The spread of HIV among injecting drug users across Europe – outside of sub-Saharan Africa one in three new cases of HIV area among users – will be high on the agenda at the International AIDS Conference in Vienna, Austria, which starts on Sunday.
In Eastern Europe and Central Asia, injecting drug use is the “primary cause” of the rapid spread of new infections.
Ahead of the 18th AIDS meeting, experts from across the world have released the “Vienna Declaration” calling on governments and the UN to promote rational drug policies that promote human rights and public health.
“As scientists, we are committed to raising our collective voice to promote evidence-based approaches to illicit drug policy that start by recognizing that addiction is a medical condition, not a crime,” they stated, warning that the criminalisation of illicit drug users fuels HIV.
Yesterday three former Latin American presidents from Brazil, Mexico and Columbia yesterday signed the declaration, along with Brazilian writer Paulo Coelho, Peruvian writer Mario Vargas Llosa and Nicaraguan writer Sergio Ramírez.
“The war on drugs has failed,” said former Brazilian president Fernando Henrique Cardoso.
“In Latin America, the only outcome of prohibition is to shift areas of cultivation and drug cartels from one country to another, with no reduction in the violence and corruption generated by the drug trade.”
AIDS 2010 Chair Dr. Julio Montaner, president of the International AIDS Society (IAS), said: “I hope that the Vienna Declaration will inspire many more political leaders to cast aside the drug war rhetoric and embrace evidence-based policies that can meaningfully improve community health and safety.”
The International AIDS Society, the International Centre for Science in Drug Policy, and the BC Centre for Excellence in HIV/AIDS initiated the declaration.
HIV activists need better protection the International AIDS Society declared today, calling for the release of Maxim Popov, who has been imprisoned for seven years in Uzbekistan for his HIV prevention work.
This week 9 activists were detained in Tanzania, after handing over a memorandum calling on political leaders to fund universal prevention and treatment for HIV/AIDS, and then deported.
Popov is in prison for promoting effective, evidence-based ways to prevent HIV, the IAS stated.
“Popov, 28, is the author of ‘HIV and AIDS Today,’ a brochure that discusses the use of condoms in HIV prevention, the need for sterile needles for injecting drug users, and education on HIV prevention within same-sex relations,” said IAS executive director Robin Gorna.
“In his training workshops with school teachers, Popov, used a text-book ‘Healthy Lifestyles, The Guidance for Teachers, published in Kyrgyzstan and Kazakhstan with support of USAID and UNDP, which advises using condoms to protect oneself from HIV.
“The Uzbek government said that the book constituted an ‘assault on minors without violence’ and ordered the book incinerated and barred from circulation. Izis, the AIDS NGO founded by Popov, with support from a wide array of donors including USAID and DfID, has shut down since his jailing.
“Imprisoning Maxim Popov is not only a violation of human rights, but it has hurt public health efforts in Uzbekistan,” said Gorna. “In most countries around the world the work done by Maxim Popov would be drawing praise and support.”
Uzbekistan has one of the world’s fastest-rising HIV infection rates, the UNAIDS reports.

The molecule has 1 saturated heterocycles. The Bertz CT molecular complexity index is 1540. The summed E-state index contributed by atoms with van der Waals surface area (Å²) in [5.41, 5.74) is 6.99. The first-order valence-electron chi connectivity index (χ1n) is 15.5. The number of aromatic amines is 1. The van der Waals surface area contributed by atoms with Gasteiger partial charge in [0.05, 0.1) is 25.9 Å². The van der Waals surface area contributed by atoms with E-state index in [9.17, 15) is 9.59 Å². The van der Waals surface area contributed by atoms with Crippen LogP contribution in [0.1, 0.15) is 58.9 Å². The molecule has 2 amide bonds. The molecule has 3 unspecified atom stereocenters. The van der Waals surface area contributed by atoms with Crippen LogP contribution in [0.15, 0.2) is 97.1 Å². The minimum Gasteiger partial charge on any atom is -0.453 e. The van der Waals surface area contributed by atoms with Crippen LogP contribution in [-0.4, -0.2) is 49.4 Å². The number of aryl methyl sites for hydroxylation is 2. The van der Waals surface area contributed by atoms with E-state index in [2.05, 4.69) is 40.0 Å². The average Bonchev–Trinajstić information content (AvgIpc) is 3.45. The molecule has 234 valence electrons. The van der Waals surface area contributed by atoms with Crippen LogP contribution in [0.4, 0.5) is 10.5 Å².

About 16,000 cases of HIV were reported in 2009 – more than an eleven-fold increase from 1,400 cases in 2001.
IAS president Julio Montaner said: “I urge all influential political and public health leaders to join IAS in calling for Maxim Popov’s release from prison.”
Homosexuality is a crime in Uzbekistan and the Popov verdict obtained by Eurasia.net, shows he was also convicted of distributing copies of a UNAIDS publication, “HIV and Men who have Sex with Men in Asia and the Pacific”, according to a report on the International Lesbian, Gay, Bisexual, Trans and Intersex Association website.
“Studies in several nations show that treating people before they fall ill can curb the spread of disease,” writes Erika Check Hayden, in an article in the journal Nature this week.
Research in Africa, the US and Canada seems to provide more evidence in favour of “treatment as prevention”, Hayden reports.
* The African research involving seven countries and data from 3 408 discordant couples (Deborah Donnell) showed that “HIV-positive individuals who were receiving treatment almost never passed the virus on to their partner, whereas many untreated individuals did”.
* The American study found that “as ‘community viral load’ — the amount of virus in the blood of all HIV-infected individuals tested in San Francisco (Moupali Das) — declined from 2005 to 2008 because of drug treatment and increased awareness, the number of new infections in the city also dropped”.
* The Canadian study involving intravenous drug users had similar results, with new HIV infections dropping by around 50% when treatment was expanded to intravenous drug users with HIV throughout British Columbia(Julio Montaner).
But the results – presented at the annual Conference on Retroviruses and Opportunistic Infections in San Francisco, California – do not prove that antiretroviral treatment itself reduces the spread of HIV as there were many confounding factors.
Dr Anthony Fauci, director of the US National Institute of Allergy and Infectious Diseases, said in the article: “Rather than saying it’s an all-or-nothing phenomenon — that we’re going to eliminate the epidemic without anything else but test and treat — what I argue for is, why don’t we let test and treat be part of a more aggressive prevention armamentarium.”